Date: Fri, 22 Oct 93 18:59:04 PDT
Subject: Indonesian volcanoes
From: vangogh.CS.Berkeley.EDU!bostic (Keith Bostic)
From: email@example.com (Joshua W. Burton)
Everyone forgets that Krakatau (1889) was _not_ the `Big One'; the nearby
volcano Tambora blew its top in 1815, putting over fifteen cubic miles of
ash and rock into the sky---some ten times Krakatau. That winter was known
in the US as `eighteen hundred and froze-to-death'; there was snow on the
ground in every month of the following summer, in New Haven, Connecticut.
Whether this has anything to do with the `blue-moon' cite of 1821 is beyond
me. All the stuff about two full moons in one Gregorian month has always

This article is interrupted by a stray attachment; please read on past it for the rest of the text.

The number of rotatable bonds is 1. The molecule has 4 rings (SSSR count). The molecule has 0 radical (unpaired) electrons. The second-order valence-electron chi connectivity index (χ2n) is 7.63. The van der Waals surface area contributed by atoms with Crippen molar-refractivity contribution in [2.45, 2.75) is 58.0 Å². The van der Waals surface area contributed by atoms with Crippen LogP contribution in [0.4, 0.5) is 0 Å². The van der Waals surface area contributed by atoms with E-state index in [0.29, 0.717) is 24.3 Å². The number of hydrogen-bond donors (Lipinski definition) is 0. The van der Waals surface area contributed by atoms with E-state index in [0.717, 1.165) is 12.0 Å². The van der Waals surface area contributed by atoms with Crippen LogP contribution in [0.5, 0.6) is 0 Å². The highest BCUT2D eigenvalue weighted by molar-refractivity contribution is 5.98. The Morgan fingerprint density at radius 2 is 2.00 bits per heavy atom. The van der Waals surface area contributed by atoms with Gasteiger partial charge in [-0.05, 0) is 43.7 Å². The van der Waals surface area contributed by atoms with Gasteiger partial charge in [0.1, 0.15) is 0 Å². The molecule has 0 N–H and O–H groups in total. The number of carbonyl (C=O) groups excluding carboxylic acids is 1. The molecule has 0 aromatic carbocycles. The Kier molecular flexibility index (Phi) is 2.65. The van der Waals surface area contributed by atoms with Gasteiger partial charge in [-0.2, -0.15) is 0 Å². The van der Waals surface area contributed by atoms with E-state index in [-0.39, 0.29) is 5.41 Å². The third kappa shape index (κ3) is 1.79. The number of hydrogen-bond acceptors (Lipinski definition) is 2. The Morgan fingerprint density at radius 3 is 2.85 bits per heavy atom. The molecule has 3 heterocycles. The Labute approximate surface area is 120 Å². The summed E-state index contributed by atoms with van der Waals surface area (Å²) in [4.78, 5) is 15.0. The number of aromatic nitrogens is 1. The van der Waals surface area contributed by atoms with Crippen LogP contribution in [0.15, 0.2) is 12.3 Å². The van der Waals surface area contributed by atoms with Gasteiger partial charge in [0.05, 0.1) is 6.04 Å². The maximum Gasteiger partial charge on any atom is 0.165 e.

seemed rather contrived to me, though this does seem to be what the papers
call a `blue moon' when they don't have anything better to write about.
What about two full moons in one _Hebrew_ month? I propose we call this a
`tkhelet moon'. (Explanatory note: Hebrew months run from new moon to new
moon, give or take two days to make things come out even. Tkhelet is the
blue dye in the Biblical requirement to make fringes of `blue' on one's
garments. We don't know what tkhelet is anymore, so we have to leave the
fringes white. Come the next tkhelet moon---when a new moon and a full moon
fall less than two days apart---maybe we'll figure out about the dye again.)
[And my candidate for .SOTD...]
If we can provide health care for every American,
why can't we put a man on the moon?
© 1993 Peter Langston